This week the Auditor General wrote to a range of public agency Chief Executives reinforcing the need for strong governance in this time of crisis. In his letter he talks about ‘The pace, scale, and complexity of responding to the pandemic mean that getting the fundamentals right becomes even more important’. He went on to highlight a number of governance matters that should be top of mind for Chief Executives.

The messages from the Auditor General resonates with us. As a company we work with a range of public sector agencies to support strong governance at the organisational, portfolio, programme and project level.

We understand that it can be easy to confuse your role during a crisis. Particularly, in smaller organisations where resources are usually tight. Your instinct is often to provide advice or to “do” and “manage”, but your role is much more subtle than that.

TIPS THAT HAVE PROVEN USEFUL WHEN GOVERNING IN A CRISIS:

  • Listen, listen, listen to the CEO and the executive team.
  • Support the CEO by asking questions rather than providing advice. Ask the questions that cover the areas that he/she may have overlooked. If they ask for advice give it, but don’t take control. Your role is to support.
  • If needed, change the delegation to the CEO so that he/ she can make decisions that the Board is comfortable with. Let the CEO know what decisions the Board wants to take and what decisions the Board simply wants to be informed of.
  • Allow yourself the time to get into the headspace that allows you to digest and process the implications of the decisions you are having to make. You will have gone through the initial panic by now, which will be eventually followed by calm and acceptance, and then you are in the headspace to make good creative decisions.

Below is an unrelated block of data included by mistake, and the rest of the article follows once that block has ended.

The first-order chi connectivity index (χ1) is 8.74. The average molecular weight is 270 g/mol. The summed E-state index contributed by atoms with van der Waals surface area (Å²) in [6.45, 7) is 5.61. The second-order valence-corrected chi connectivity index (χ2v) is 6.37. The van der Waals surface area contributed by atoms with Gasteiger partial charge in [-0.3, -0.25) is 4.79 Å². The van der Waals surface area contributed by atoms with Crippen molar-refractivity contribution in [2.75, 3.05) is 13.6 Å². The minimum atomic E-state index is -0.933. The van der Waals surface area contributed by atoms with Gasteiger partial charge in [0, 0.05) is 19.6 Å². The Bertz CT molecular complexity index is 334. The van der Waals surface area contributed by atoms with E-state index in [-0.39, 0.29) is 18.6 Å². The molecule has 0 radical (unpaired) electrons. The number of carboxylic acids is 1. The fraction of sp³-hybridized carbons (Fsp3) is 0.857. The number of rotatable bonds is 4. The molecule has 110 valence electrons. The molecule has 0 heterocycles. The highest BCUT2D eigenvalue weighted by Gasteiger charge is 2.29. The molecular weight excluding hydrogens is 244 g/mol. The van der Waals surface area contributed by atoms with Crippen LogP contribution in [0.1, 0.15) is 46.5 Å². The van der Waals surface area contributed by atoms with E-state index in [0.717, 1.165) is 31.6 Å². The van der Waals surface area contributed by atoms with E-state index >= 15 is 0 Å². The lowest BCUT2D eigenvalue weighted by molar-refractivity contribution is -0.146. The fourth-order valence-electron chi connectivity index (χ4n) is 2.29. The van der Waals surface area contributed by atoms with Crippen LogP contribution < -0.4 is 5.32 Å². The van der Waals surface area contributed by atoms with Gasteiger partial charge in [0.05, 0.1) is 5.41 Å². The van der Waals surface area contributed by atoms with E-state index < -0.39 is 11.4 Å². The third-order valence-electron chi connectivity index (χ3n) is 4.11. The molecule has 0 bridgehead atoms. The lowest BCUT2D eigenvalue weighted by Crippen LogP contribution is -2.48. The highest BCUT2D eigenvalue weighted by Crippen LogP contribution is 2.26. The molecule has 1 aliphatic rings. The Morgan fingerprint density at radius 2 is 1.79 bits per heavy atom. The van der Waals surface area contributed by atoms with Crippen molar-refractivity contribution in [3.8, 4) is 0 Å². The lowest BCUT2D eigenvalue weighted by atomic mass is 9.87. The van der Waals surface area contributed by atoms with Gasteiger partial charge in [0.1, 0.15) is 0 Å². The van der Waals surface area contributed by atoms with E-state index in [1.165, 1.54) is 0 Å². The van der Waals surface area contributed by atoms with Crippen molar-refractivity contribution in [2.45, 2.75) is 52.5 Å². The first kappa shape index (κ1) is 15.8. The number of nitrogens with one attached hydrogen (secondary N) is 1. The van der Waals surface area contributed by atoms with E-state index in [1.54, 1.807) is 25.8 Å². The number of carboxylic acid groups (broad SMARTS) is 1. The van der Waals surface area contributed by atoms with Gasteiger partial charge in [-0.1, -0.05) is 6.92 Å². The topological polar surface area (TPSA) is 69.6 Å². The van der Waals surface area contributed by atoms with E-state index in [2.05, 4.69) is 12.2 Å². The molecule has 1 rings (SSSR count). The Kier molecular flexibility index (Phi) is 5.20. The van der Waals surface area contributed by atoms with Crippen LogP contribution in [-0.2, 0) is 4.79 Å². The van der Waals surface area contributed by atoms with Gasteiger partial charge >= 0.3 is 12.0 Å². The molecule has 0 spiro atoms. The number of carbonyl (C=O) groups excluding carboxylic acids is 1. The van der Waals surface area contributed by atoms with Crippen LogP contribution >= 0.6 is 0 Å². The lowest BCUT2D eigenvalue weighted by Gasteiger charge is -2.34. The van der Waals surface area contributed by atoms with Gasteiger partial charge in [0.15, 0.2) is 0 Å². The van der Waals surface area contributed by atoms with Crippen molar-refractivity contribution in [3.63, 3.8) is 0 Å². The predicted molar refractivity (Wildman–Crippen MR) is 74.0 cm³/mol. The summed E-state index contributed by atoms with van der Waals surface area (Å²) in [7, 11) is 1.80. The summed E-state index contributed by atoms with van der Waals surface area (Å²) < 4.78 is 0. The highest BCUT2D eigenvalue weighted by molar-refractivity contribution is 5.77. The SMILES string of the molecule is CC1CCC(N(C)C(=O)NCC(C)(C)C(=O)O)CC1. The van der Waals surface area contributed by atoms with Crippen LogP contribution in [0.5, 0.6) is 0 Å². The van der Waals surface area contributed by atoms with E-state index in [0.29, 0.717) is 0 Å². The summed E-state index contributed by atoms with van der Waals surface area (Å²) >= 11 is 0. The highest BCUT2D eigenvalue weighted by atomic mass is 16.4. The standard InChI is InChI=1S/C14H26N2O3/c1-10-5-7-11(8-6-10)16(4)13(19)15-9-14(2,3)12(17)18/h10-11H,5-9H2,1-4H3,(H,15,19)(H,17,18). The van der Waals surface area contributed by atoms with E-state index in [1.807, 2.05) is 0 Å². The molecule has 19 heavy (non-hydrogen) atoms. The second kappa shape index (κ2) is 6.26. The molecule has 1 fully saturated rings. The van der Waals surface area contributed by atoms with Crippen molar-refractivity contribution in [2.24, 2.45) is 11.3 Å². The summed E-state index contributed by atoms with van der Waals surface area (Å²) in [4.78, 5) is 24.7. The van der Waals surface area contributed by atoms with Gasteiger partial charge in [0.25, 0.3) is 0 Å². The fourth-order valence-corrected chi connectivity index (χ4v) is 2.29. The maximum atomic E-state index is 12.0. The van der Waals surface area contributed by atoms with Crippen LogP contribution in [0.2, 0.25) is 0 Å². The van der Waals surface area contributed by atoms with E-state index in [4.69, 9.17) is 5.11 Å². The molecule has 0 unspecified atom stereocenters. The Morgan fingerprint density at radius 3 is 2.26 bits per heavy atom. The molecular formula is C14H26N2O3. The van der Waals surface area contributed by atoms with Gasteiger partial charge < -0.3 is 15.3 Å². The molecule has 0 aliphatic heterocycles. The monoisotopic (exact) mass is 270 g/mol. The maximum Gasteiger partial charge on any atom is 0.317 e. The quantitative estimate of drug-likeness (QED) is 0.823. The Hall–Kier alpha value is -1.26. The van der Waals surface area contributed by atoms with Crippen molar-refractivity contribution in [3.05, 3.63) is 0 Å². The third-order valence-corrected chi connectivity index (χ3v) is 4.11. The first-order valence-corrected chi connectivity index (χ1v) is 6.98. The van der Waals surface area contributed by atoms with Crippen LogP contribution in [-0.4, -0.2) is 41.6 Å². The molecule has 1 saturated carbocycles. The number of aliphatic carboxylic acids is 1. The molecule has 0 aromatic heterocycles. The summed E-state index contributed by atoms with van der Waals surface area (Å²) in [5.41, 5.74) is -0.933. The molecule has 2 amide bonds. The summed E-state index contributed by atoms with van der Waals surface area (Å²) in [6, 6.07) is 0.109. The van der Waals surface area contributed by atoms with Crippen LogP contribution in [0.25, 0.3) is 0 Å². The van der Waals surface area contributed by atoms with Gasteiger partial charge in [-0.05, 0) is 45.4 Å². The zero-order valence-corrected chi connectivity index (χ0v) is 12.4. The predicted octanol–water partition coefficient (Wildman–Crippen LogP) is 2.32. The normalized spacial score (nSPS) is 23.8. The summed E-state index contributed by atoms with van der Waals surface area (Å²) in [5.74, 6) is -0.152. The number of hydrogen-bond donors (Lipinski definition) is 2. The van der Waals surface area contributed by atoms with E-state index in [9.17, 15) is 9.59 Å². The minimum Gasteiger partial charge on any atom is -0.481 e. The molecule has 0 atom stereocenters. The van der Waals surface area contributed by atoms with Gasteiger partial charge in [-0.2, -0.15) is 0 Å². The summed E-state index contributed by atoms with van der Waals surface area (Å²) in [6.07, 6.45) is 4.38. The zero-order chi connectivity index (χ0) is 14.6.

• This might sound a luxury, but in your own mind determine whether your strategic intent remains sound, despite the changing market conditions. If so, then use the strategy to be the beacon for your decision making.
  • Who will step up if the CEO is unable to work, or worse, if 2 or 3 of the executive team are unable to work? Have a plan in mind. We don’t know who this virus will impact.
  • The CEO should lead the communication to the organisation and to external stakeholders. The chair could be visible in their support (i.e. on some of the organisation wide conference calls or by co-signing key email messages), but let the CEO do their job.
  • By now we should be starting to plan for the future. Have in mind what the new normal will look like immediately after lockdown, but also 6 months later. Start thinking now what needs to be done to survive in that environment. Air NZ has done a great job of pivoting their thinking from a growing international airline, to a very small domestic one. That can’t have been easy.
  • Ensure all of your board is engaged, through weekly conference calls. Keep communication high on your list of priorities.
  • Don’t try to take learnings yet. Take notes of the key things every day that delighted or surprised you, your own thoughts and ideas. Use these at a later date for your own and your board/s retrospective learning when we are through the worst of this.
  • These are challenging times, but support is there - reach out if you need it.

Finally, and most importantly stay well and stay strong.

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Janie Elrick

Associate